STEVE INSKEEP, host:
Your hard-earned money might rapidly go down the drain if you should bet on a game that has been fixed. Our sports commentator Frank Deford has been watching his own wallet, and he thinks a certain racket sport is a racket.
FRANK DEFORD: The image of tennis has long been that of a rather dainty exercise played before ladies and gentlemen on lawns, not anything so declasse as fields. It was the last major sport where amateurs, not those grubby professionals, competed in the most important championships. Love is in the scoring. The one expression most often used to put down its snooty image is "tennis, anyone?" It's revealing that that denigrating expression was, in fact, almost surely first uttered on Broadway by a young actor named Humphrey Bogart, yes, who, of course, became Bogie, the quintessential hard-boiled egg. Say it like the latter Bogart, "tennis, anyone," and you get the more accurate depiction of reality. But in fact, tennis has always had a dark underside.
Through the years, a culture of deceit and hypocrisy infected the sport. Sure, it remained amateur, but everyone knew that the players, casually known as tennis bums, were being paid under the table, often by the very men who made the rules. Conflict of interest raged. Players understood that losing a match on purpose - tanking was the everyday verb - was tolerated.
In the many years I covered tennis, I heard it all: who was pulling the strings, who was double-dealing, who was taking drugs, who was sleeping with whom. But for all the genial corruption, never did I hear or know anyone else who heard that some player fixed a match for money until Internet betting arrived a few years ago. It will probably shock most Americans to learn that on the Internet, tennis is the third most popular betting sport in the world after only horseracing and soccer. As early as 2003, there were reports that players were throwing matches.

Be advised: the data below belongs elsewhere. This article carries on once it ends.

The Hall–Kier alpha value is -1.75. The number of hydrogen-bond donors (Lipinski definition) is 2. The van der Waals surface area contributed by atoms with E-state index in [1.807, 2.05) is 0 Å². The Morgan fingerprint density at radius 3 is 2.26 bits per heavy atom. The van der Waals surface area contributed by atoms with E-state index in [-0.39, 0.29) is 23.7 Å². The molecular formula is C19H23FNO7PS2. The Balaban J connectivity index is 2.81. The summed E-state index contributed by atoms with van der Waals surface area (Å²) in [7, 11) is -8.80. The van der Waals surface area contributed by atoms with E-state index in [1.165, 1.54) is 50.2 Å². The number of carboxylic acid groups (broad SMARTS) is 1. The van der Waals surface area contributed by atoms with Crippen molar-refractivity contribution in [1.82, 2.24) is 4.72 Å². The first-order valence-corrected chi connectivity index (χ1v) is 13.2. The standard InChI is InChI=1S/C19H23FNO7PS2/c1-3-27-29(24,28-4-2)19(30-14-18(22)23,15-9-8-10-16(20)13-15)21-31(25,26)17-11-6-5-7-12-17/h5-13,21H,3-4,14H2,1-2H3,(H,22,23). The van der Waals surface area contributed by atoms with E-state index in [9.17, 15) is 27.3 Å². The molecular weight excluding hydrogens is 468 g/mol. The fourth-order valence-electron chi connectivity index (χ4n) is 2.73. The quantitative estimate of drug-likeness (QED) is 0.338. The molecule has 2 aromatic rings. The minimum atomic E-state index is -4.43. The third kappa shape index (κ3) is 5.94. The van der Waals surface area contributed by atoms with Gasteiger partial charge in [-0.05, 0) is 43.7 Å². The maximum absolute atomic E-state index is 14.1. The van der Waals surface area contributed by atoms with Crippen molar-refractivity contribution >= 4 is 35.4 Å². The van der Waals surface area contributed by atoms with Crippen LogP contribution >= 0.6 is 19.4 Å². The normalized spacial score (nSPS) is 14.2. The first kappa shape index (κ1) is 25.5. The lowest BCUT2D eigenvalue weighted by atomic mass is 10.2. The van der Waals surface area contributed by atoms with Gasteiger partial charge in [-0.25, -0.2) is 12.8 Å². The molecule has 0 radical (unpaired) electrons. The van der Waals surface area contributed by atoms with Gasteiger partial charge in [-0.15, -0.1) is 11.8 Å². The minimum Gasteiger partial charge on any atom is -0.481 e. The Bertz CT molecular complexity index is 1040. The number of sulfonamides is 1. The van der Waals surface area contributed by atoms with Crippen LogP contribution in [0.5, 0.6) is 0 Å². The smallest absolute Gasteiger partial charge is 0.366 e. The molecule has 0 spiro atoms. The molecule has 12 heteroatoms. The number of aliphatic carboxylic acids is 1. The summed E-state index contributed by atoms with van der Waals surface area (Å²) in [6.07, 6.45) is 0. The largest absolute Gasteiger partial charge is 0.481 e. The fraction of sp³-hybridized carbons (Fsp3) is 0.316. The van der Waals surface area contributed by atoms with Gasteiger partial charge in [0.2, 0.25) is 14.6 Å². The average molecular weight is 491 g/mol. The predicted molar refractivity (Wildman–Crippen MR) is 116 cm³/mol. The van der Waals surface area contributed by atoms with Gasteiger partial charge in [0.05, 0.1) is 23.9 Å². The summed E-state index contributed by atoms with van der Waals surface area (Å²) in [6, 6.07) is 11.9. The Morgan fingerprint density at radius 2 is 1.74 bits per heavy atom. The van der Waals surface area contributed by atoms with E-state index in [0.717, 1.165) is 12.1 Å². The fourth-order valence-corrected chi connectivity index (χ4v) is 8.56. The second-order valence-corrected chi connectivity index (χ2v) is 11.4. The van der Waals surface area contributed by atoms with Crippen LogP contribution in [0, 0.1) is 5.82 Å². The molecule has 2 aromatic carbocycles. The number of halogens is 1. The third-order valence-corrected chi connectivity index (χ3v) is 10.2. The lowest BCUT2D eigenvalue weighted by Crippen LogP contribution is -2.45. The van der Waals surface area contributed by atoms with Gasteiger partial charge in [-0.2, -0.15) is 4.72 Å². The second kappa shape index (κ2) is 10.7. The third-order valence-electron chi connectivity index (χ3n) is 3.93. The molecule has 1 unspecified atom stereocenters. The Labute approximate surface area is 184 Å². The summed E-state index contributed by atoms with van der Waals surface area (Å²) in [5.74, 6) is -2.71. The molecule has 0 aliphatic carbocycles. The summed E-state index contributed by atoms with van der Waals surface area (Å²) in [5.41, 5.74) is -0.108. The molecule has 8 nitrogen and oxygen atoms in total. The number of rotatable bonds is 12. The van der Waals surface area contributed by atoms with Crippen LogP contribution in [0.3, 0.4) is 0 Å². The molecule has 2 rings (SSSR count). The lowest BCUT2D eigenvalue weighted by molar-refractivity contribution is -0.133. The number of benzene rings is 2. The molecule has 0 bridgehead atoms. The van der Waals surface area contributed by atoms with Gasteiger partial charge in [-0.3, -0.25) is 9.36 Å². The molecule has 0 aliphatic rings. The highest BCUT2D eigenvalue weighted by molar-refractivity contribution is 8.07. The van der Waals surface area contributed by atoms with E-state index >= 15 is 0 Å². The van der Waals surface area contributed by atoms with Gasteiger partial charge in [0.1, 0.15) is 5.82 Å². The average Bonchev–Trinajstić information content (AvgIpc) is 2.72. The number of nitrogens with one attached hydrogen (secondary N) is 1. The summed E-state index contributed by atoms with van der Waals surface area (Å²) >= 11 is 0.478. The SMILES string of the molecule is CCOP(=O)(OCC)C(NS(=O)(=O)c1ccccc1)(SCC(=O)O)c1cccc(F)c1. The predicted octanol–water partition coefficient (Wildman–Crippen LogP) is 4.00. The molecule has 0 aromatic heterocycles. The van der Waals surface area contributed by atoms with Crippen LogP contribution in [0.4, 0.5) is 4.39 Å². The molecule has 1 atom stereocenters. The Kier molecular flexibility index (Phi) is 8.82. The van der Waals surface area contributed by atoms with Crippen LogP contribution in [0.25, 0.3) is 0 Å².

The men's sport is set up almost to encourage it. Players are allowed to take guarantees, but don't have to let the public know. Players have the right not to count certain matches in their ranking. You play, you get guaranteed money. You lose, you inform the officials it doesn't count. Convenient, huh?
Last year, Betfair, by far the largest sports Internet wagering exchange, took the extreme step of voiding all bets on a match that Nikolay Davydenko, the world number four, lost most curiously while millions of dollars piled in on his underdog opponent. A review funded by the sport's most prominent body itself, the Association of Tennis Professionals, came up with 44 other suspect matches. More than a dozen pros have disclosed that they were approached to fix matches, often right in the tournament locker room, even at Wimbledon, murder in the cathedral.
Imagine if Vegas voided all bets on, say, an NBA game, and an investigation showed 44 others were dubious and a dozen players had been approached. It would be cataclysmic. But that's what happened in tennis and, as always, nothing budged. Last week, after a whole year and after all the media had departed the U.S. Open, the ATP completely cleared Davydenko. So tennis goes on, as before, in a twilight world where rules are made to be winked at. There are no more tennis bums, but for me, the whole beautiful sport is a tennis bummer.
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INSKEEP: Commentator Frank Deford serves each Wednesday, from the baseline at member station WSHU in Fairfield, Connecticut. It's Morning Edition from NPR News. I'm Steve Inskeep.
RENEE MONTAGNE, host:
And I'm Renee Montagne.
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